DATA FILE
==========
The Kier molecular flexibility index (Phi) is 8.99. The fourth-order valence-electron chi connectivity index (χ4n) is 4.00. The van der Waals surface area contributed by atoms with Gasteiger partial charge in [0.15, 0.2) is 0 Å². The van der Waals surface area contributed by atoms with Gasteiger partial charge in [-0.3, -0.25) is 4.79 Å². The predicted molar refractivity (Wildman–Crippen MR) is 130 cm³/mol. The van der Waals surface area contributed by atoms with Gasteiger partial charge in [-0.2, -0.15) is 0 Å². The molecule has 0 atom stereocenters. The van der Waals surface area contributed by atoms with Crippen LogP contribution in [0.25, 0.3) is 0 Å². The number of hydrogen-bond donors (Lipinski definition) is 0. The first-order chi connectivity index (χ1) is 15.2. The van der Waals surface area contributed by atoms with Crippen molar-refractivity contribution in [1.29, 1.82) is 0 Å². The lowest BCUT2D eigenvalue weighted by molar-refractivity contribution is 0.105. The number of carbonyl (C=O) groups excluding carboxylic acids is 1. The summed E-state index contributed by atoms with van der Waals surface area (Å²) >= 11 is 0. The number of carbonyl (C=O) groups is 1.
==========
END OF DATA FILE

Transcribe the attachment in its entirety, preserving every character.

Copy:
The Kier molecular flexibility index (Phi) is 8.99. The fourth-order valence-electron chi connectivity index (χ4n) is 4.00. The van der Waals surface area contributed by atoms with Gasteiger partial charge in [0.15, 0.2) is 0 Å². The van der Waals surface area contributed by atoms with Gasteiger partial charge in [-0.3, -0.25) is 4.79 Å². The predicted molar refractivity (Wildman–Crippen MR) is 130 cm³/mol. The van der Waals surface area contributed by atoms with Gasteiger partial charge in [-0.2, -0.15) is 0 Å². The molecule has 0 atom stereocenters. The van der Waals surface area contributed by atoms with Crippen LogP contribution in [0.25, 0.3) is 0 Å². The number of hydrogen-bond donors (Lipinski definition) is 0. The first-order chi connectivity index (χ1) is 15.2. The van der Waals surface area contributed by atoms with Crippen molar-refractivity contribution in [1.29, 1.82) is 0 Å². The lowest BCUT2D eigenvalue weighted by molar-refractivity contribution is 0.105. The number of carbonyl (C=O) groups excluding carboxylic acids is 1. The summed E-state index contributed by atoms with van der Waals surface area (Å²) >= 11 is 0. The number of carbonyl (C=O) groups is 1.